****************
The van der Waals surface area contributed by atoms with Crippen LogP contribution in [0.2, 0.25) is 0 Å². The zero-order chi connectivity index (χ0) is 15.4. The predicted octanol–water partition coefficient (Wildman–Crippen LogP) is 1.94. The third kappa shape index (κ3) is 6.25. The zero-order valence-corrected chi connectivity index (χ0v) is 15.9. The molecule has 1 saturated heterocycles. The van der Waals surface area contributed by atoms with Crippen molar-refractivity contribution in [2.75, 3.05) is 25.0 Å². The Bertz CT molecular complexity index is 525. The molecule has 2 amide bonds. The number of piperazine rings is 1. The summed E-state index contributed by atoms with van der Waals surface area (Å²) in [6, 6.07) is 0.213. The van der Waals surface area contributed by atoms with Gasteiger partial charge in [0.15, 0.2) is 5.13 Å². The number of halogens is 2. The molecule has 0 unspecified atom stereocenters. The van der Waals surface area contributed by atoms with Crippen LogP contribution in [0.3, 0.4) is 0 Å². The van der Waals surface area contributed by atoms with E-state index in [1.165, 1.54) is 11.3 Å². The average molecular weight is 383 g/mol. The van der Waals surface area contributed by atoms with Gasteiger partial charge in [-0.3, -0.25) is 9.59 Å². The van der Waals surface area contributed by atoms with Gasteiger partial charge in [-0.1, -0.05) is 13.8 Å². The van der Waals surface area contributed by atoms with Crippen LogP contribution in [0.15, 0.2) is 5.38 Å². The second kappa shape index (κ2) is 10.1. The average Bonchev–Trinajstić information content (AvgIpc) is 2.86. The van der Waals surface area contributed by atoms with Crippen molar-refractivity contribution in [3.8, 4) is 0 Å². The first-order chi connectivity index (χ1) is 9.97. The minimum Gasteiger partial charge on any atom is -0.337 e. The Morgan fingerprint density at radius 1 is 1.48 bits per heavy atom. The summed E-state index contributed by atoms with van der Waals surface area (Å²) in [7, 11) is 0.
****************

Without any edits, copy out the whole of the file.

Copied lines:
The van der Waals surface area contributed by atoms with Crippen LogP contribution in [0.2, 0.25) is 0 Å². The zero-order chi connectivity index (χ0) is 15.4. The predicted octanol–water partition coefficient (Wildman–Crippen LogP) is 1.94. The third kappa shape index (κ3) is 6.25. The zero-order valence-corrected chi connectivity index (χ0v) is 15.9. The molecule has 1 saturated heterocycles. The van der Waals surface area contributed by atoms with Crippen molar-refractivity contribution in [2.75, 3.05) is 25.0 Å². The Bertz CT molecular complexity index is 525. The molecule has 2 amide bonds. The number of piperazine rings is 1. The summed E-state index contributed by atoms with van der Waals surface area (Å²) in [6, 6.07) is 0.213. The van der Waals surface area contributed by atoms with Gasteiger partial charge in [0.15, 0.2) is 5.13 Å². The number of halogens is 2. The molecule has 0 unspecified atom stereocenters. The van der Waals surface area contributed by atoms with Crippen LogP contribution in [0.3, 0.4) is 0 Å². The van der Waals surface area contributed by atoms with E-state index in [1.165, 1.54) is 11.3 Å². The average molecular weight is 383 g/mol. The van der Waals surface area contributed by atoms with Gasteiger partial charge in [-0.3, -0.25) is 9.59 Å². The van der Waals surface area contributed by atoms with Gasteiger partial charge in [-0.1, -0.05) is 13.8 Å². The van der Waals surface area contributed by atoms with Crippen LogP contribution in [0.15, 0.2) is 5.38 Å². The second kappa shape index (κ2) is 10.1. The average Bonchev–Trinajstić information content (AvgIpc) is 2.86. The van der Waals surface area contributed by atoms with Crippen molar-refractivity contribution in [3.8, 4) is 0 Å². The first-order chi connectivity index (χ1) is 9.97. The minimum Gasteiger partial charge on any atom is -0.337 e. The Morgan fingerprint density at radius 1 is 1.48 bits per heavy atom. The summed E-state index contributed by atoms with van der Waals surface area (Å²) in [7, 11) is 0.